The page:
After going through the journey and heartache of being the family caregiver for my father for twelve years, and then enduring the pain of legal conflicts with my siblings, I ultimately asked myself a key question: What would I do differently if I could do it all over again My answer was simple: I would take better care of myself.
Looking back, I do not regret my decision to be my father’s caregiver. I did it for love. It was rewarding to have the opportunity to give of myself to my father in his time of need, as he had given so much to me. Even so, it was exhausting; it took a very real, physical toll on my body.
The moral of my story: to be an effective caregiver, you must also take care of yourself. I’ve found that exercise and meditation help me relax, and now I wish I had known to take some time to nurture myself better while I was on the journey with my father.
While interviewing more than fifteen hundred caregivers nationwide, I was amazed that they all gave responses that were similar to mine when I asked them the question, “What would you do differently?” We’re so busy caring for our loved ones that we forget how important our own self-care is. As a result, caregivers end up with all sorts of physical ailments, including back and neck problems -- we even end up in the hospital.
When I asked one woman if there was something she’d do differently if she could do the caregiving all over again, she too, remarked, “I didn't give consideration to my own health, and I should have.” She then confessed that she’d had so much love for her mother that even though she herself had diabetes and hypertension, when she was at her mother’s bedside in the hospital, her eating habits fell apart. Matters came to a head one day, when she thought she was having a heart attack. She couldn't make it from her chair in the living room to her dining room table without feeling like she was going to fall down. She went to see the doctor and was told she had severe anemia. And like many other caregivers, who somehow manage to keep themselves going with adrenaline when in a crisis mode, in the transition period when she was grieving her mom’s death, the woman fell apart.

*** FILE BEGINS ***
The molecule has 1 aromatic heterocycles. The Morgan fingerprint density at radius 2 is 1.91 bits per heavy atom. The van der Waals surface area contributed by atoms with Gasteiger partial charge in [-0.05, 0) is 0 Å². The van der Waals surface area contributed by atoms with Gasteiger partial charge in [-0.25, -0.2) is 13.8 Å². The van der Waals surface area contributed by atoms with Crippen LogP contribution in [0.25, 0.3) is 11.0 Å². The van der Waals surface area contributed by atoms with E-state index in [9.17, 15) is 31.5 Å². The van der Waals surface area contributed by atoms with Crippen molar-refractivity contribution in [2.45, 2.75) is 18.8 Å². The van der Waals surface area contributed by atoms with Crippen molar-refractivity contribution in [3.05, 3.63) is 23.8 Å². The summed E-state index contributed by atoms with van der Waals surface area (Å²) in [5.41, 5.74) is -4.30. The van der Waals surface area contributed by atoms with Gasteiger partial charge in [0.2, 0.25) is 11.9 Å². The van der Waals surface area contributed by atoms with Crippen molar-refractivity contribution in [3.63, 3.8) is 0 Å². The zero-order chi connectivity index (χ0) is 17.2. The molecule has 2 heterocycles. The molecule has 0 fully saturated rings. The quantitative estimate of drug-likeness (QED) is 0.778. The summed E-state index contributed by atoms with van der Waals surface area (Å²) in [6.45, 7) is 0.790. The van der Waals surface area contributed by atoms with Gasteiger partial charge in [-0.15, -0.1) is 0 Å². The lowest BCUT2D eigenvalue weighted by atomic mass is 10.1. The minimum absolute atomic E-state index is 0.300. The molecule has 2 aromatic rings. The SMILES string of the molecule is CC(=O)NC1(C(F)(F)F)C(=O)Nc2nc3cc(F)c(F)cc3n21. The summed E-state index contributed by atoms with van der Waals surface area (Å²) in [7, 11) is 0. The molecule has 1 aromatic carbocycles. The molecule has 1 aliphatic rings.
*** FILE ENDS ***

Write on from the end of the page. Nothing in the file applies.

Caregivers are notoriously run-down. A common thread in all my conversations with the caregivers I have met across the country is how beaten up they feel. They’re trying to help someone they love and they’re falling to pieces in the process.
For detailed information on how to “Take Better Care of Yourself -- get my brand new book --The Caregiver’s Companion: Caring for Your Loved One Medically, Financially and Emotionally While Caring for Yourself Paperback – Paperback – January 27, 2015
About the Author
Carolyn Brent is a nationally acclaimed author, speaker and caregiver advocate, and she has dedicated her life to preparing the elderly and their caregivers to face end-of-life issues. She
is the founder of Caregiver Story, a nonprofit organization that provides free medical and legal resources to the public.
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Carolyn took self care and fitness to a whole new level when doctors told her that if she hit a certain weight, she would need to be in a wheelchair. She committed to being fit and even decided to compete at 57.